Chapel Hill regards itself as a progressive community due to past policy choices and symbolic stances on numerous environmental and social issues. Yet when it comes to housing policy, the town has embraced “trickle-down” economics to a degree that would make Ronald Reagan blush with pride.
Town leaders recently have steered Chapel Hill from a path of deliberate development onto one of rapid growth – a shift embodied in the mushrooming across town of high-rise, high-rent apartment towers. By one tally, the town has approved since 2007 the construction of 6,059 housing units, of which 2,171 have been or are being built. Constructing all of remaining 3,888 approved units alone would increase the town’s housing stock by 17.5 percent over the 2010 level.
The rationale for this change in direction is that the town’s housing supply must expand if there are to be homes affordable to low- and middle-income households. And the way to ensure that is, counter-intuitively, by encouraging the construction of high-end housing units.
Anyone who has taken a basic microeconomics course recalls that, all else equal, an increase in the supply of a good should lower that good’s price. What people forget is that this dynamic applies to normal commodities traded in competitive markets. A normal commodity is one that is uniform in nature, and a competitive market is one in which no one actor can set the price.
Housing exhibits neither trait because the underlying supply of land is finite and heterogeneous. A parcel’s value thus hinges on its locational advantages relative to those of other parcels. Ordinary buyers, meanwhile, value a housing unit not simply in financial terms, but in respect to non-monetary uses like community life. Moreover, because the local land supply is fixed, landowners collectively enjoy a monopoly and can set prices through harmful monopolistic competition while often engaging in rent-seeking behaviors that are individually lucrative but economically unproductive.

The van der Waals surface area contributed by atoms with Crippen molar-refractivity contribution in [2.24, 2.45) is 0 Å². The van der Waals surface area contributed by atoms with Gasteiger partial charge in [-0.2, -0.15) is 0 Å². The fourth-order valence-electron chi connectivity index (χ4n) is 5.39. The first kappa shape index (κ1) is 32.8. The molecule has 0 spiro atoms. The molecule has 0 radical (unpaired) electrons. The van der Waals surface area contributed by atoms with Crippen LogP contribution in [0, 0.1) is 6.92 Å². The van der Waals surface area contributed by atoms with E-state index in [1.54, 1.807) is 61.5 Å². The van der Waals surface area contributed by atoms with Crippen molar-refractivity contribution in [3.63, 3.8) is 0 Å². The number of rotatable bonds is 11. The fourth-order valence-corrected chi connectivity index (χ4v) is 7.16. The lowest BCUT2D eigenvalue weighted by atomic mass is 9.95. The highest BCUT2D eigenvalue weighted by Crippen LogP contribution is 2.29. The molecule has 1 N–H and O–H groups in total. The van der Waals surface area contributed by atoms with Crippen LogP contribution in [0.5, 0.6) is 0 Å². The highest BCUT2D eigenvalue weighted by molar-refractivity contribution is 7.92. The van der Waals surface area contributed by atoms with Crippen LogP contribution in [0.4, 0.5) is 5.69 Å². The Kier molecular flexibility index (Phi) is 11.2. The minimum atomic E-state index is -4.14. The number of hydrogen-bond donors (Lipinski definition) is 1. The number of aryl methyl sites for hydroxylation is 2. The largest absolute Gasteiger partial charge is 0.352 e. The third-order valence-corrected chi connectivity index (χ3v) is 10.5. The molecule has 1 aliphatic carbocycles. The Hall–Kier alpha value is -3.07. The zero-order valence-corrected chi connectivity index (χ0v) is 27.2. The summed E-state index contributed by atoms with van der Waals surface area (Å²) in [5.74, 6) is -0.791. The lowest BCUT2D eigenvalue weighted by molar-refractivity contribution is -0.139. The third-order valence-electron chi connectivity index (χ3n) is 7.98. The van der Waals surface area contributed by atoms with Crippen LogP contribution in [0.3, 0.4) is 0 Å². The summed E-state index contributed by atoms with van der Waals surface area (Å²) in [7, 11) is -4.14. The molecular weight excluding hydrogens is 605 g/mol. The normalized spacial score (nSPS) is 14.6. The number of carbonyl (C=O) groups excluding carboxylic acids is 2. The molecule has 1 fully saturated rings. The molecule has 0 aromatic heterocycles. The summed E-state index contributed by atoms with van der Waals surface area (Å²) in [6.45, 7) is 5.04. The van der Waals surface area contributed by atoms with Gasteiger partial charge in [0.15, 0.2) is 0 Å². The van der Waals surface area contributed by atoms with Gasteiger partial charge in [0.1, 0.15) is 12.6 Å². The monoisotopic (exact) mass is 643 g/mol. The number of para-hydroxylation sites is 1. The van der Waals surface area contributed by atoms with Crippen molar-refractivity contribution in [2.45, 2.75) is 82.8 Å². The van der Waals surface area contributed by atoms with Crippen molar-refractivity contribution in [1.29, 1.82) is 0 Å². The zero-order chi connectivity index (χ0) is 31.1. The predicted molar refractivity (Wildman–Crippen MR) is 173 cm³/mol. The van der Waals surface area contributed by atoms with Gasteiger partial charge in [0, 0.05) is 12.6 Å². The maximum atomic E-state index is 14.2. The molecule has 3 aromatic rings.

Consider, now, the mechanism through which an increase in the supply of high-end housing supposedly lowers prices. Because housing is not a uniform commodity, the housing market really is a collection of linked submarkets. When, say, a new high-end rental apartment complex is built (assuming constant demand), the residents of the former top-end complex should move to the new one. To maintain profitability, the owners of the now second-tier complex should cut costs – typically by reducing maintenance – to attract residents from the next-lowest tier. This filtering continues until everyone moves into comparatively better housing at relatively lower prices.
Unfortunately, there is no guarantee this filtering will happen. First, existing owners may respond by upgrading their properties and raising prices. Second, for prices to fall, the supply must increase faster than the demand; if demand rises due to an influx of new residents, prices can rise. Lastly, policies that promote filtering can produce such undesirable outcomes as the deterioration in housing quality, a decline in property values, and the creation of slums.
Disruptions caused by new supply sometimes spark short-term price declines as existing owners determine how to respond. Yet over time, a singular focus on expanding high-end supply is apt to push housing prices higher across all submarkets. In fact, considerable academic research into North American housing markets has found little evidence of filtering yielding meaningful long-run housing benefits, especially for low-income households.
Chapel Hill’s faith in more high-end housing to solve other housing problems likely will exacerbate those problems. As with “trickle-down” approaches generally, any benefits probably will flow to a small set of privileged actors and bypass the larger community – an outcome inconsistent with the progressive values on which Chapel Hill prides itself.
John Quinterno is a principal with South by North Strategies, Ltd. in Chapel Hill and the author of “Running the Numbers: A Practical Guide to Regional Economic and Social Analysis.” The opinions in this column are his own.